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Austria's Latest Islamic Legislation Shows Muslims in Bad Light

© AP Photo / Ronald ZakThe minaret and the mosque of the Islamic center Vienna pictured in Vienna, Austria
The minaret and the mosque of the Islamic center Vienna pictured in Vienna, Austria - Sputnik International
The Austrian parliament passed new legislation "Law on Islam". The new law bans foreign financing of Muslim organizations and limits the work of foreign imams in Austria to prevent external influences of radical Islam on Austrian Muslims.

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MOSCOW, Daria Chernyshova — Austria's new legislation "Law on Islam" endangers the Muslim community in the country by showing them in bad light and denying them the rights other religious communities enjoy, the Islamic Religious Authority of Austria (IGGiO) spokeswoman told Sputnik news agency Thursday.

The Austrian parliament passed a bill Wednesday amending legislation on Islam originally passed in 1912. The new law bans foreign financing of Muslim organizations and limits the work of foreign imams in Austria to prevent external influences of radical Islam on Austrian Muslims.

"It is not helpful that this law is presented abroad, in other European states as a model for dealing with Islam in context of de-radicalization and fight against extremism, because that really puts Muslims in a bad light," Carla Amina Baghajati told Sputnik.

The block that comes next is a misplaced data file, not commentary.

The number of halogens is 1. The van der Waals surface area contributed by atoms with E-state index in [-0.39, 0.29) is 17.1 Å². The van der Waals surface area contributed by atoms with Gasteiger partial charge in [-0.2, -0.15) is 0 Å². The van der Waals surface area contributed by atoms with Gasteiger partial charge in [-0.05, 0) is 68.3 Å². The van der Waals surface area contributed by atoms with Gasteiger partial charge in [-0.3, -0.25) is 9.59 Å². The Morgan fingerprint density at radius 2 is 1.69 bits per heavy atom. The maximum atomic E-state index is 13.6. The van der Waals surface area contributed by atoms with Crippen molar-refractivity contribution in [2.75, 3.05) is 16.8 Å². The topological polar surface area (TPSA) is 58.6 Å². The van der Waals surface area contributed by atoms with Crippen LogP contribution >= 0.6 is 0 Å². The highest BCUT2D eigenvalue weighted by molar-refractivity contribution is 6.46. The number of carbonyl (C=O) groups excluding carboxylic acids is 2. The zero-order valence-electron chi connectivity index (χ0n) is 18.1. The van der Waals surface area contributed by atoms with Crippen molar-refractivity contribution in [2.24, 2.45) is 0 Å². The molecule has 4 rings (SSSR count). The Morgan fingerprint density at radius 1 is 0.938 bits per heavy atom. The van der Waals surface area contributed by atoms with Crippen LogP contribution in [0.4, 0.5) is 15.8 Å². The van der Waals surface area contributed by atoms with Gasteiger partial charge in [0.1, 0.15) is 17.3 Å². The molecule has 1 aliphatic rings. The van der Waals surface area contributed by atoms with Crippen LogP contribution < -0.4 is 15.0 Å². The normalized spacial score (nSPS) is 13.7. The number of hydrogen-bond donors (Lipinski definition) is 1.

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"We see there is no equal treatment between our community and other religious communities. But there should be equal treatment," Baghajati added. Other religious communities in Austria can still receive foreign funds.

The IGGiO spokeswoman pointed out that the Muslim community wanted to see the law updated, but the current interpretation does not encourage trust and is not as inclusive as it used to be. She expressed hope that politicians "stay away from populist statements and come back to this inclusive style of presenting this law even abroad."

Baghajati noted that politicians are now presenting the Law on Islam as a security measure which is supposed to curb extremism. But the Muslim community has a long and positive history within the Austrian state.

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According to Baghajati, the new legislation creates mistrust.

Another problem is that the new legislation targets not only the Islamic community, but also the Alawite community. Baghajati noted that the IGGiO opposed it, and sought to have two separate legislations for two separate communities.

Islam is the fastest-growing religion in Austria. In 2013, over 570,000 Austrians, or 7 percent of the population, identified themselves as Muslims.

The UN Security Council said Austrians were among hundreds of Europeans who have travelled to Iraq and Syria to join Islamist groups, such as the Islamic State.

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